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Author Topic: Taming the End-Fed Wire, Article by G3CCB, (SK)  (Read 2439 times)
VA3DDN
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Posts: 3




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« on: November 20, 2012, 03:27:53 PM »

I would like to get a copy of Alan Chesters article  "Taming the End-Fed Wire", that was published by RSGB and in the book "the Antenna File."
The book is no longer available from either ARRL or RSGB.
If anyone can get me a copy of the article it will be much appreciated.
Don
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ZL1BBW
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Posts: 371




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« Reply #1 on: November 21, 2012, 11:41:25 PM »

I did a google and came up with this site.....

http://rapid4me.com/?q=rsgb%20the%20antenna%20file


I offer no warranty that the site ok, but if it is please let us know.  Thanks
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ex MN Radio Officer, Portishead Radio GKA, BT Radio Amateur Morse Tester.  Licensed as G3YCP ZL1DAB, now taken over my father (sk) call as ZL1BBW.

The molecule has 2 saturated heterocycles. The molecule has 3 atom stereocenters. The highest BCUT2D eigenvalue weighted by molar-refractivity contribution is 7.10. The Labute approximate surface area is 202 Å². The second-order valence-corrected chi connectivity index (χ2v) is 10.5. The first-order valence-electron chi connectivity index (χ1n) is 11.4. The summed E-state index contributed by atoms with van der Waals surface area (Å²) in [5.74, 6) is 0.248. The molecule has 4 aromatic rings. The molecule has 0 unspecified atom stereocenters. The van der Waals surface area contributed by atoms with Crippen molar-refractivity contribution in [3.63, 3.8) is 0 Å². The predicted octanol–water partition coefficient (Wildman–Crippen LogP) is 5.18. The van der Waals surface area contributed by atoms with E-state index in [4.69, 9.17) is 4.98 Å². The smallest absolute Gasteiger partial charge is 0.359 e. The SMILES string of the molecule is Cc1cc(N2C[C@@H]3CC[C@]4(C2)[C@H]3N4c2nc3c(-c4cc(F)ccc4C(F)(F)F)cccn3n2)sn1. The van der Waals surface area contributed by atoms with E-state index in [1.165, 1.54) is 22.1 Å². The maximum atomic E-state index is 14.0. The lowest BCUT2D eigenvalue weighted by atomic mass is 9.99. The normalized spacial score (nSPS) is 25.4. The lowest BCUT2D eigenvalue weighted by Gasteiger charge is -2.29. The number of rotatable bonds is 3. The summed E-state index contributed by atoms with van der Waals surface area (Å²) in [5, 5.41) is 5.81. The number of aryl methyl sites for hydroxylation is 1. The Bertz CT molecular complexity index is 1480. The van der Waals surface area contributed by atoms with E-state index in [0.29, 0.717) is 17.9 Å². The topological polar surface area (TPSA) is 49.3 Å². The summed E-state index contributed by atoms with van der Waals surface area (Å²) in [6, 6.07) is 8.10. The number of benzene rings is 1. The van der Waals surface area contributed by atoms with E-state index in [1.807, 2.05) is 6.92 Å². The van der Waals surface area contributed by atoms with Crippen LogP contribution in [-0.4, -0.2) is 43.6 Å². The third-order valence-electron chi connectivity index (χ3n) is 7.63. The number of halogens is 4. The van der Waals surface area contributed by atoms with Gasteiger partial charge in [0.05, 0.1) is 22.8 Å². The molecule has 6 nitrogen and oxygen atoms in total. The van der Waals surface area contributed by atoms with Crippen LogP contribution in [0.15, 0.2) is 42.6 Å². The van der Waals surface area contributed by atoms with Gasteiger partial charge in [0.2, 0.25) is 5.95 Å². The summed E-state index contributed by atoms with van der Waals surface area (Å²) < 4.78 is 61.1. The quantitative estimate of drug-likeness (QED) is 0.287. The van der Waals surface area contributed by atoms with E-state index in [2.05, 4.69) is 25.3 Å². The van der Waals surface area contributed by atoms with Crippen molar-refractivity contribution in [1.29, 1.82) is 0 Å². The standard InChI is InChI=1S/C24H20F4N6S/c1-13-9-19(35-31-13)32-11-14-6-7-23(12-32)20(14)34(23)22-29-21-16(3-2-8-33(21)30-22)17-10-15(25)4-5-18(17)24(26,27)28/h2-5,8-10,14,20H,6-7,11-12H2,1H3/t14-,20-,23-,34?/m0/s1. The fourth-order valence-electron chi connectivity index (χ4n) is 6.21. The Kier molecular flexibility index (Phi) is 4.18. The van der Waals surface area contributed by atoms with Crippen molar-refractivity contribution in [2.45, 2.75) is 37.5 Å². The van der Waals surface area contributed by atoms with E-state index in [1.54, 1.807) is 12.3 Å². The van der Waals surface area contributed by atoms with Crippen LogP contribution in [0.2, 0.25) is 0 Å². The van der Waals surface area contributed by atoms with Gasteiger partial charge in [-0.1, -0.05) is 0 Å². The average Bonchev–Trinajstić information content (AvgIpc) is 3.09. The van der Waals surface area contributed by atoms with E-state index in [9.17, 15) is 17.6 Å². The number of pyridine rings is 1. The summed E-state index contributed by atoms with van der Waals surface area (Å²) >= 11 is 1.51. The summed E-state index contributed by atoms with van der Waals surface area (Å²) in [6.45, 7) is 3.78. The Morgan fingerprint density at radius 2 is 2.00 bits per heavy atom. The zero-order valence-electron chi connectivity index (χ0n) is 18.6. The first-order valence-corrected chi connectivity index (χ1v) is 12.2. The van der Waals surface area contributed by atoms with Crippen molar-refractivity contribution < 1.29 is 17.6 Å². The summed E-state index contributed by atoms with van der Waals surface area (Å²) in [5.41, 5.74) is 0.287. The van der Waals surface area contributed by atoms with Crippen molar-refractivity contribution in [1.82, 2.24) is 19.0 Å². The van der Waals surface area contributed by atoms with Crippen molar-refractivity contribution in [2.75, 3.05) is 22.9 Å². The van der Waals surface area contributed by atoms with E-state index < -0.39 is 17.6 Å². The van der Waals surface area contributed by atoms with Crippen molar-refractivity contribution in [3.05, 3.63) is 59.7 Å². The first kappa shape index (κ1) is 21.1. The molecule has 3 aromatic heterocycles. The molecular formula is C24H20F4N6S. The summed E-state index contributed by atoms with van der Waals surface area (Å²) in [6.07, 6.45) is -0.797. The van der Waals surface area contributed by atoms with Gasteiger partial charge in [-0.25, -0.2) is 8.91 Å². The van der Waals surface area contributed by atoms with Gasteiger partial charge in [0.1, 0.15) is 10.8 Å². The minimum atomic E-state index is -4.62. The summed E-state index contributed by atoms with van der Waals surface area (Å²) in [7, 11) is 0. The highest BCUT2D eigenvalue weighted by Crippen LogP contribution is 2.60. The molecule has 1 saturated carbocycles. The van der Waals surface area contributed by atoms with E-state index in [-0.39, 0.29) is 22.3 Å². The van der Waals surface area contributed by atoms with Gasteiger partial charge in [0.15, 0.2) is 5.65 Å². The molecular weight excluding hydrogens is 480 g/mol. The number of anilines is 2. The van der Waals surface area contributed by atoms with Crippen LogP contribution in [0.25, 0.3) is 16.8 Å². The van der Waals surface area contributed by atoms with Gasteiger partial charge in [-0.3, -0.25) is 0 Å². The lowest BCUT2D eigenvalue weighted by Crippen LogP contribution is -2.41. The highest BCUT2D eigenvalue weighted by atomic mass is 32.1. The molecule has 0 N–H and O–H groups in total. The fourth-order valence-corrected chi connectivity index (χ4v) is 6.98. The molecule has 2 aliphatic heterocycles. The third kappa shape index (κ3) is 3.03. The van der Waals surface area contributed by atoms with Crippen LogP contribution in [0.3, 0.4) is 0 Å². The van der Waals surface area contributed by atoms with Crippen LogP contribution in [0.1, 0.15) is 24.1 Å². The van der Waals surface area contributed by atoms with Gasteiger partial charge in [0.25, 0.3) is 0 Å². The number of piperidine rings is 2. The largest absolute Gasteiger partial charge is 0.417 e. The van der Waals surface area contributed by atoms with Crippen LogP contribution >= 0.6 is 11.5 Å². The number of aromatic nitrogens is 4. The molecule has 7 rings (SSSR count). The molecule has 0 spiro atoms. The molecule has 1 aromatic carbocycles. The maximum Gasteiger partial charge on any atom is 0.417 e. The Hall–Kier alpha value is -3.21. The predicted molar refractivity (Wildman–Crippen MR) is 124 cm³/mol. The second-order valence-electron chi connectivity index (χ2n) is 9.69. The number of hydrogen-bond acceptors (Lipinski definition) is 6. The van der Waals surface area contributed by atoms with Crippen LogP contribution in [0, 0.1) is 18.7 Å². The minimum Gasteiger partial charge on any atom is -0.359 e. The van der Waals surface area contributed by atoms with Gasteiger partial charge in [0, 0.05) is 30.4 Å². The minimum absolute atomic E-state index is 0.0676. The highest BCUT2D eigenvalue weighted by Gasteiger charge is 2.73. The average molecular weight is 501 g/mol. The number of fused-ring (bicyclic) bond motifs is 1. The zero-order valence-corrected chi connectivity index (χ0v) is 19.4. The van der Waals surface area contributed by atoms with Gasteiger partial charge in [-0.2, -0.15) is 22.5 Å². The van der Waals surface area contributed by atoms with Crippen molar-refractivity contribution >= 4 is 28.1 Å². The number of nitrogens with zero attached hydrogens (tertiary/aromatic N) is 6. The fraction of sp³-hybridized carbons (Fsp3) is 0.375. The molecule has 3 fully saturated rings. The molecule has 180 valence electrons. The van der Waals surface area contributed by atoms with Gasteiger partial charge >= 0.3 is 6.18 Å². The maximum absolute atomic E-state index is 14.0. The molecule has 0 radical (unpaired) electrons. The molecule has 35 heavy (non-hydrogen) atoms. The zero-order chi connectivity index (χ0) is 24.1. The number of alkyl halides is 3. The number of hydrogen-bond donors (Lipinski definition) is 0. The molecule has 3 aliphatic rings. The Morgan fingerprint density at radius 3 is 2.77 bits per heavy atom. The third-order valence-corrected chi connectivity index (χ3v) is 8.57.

VE7TIT
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Posts: 62




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« Reply #2 on: November 24, 2012, 10:37:06 AM »

AA5TB's web page on end-fed wires is very good (as is everything at his site): http://www.aa5tb.com/efha.html . I think he cites the coverage in Moxon's book, but his site is really all you need to get going.

I have used end-fed half waves for years, mostly in the field, but at home too. In a nutshell, just make the wire a little longer than 1/2 wave, tune it with an L network that has a series coil and a shunt capacitor that can go to very low capacitance (you'll need very little C), and attach a little piece of wire as a "counterpoise," and you're ready to go. I have about five 8-inch turns of coax at the feedpoint as a choke and a homebrew "artificial ground" at the transmitter end.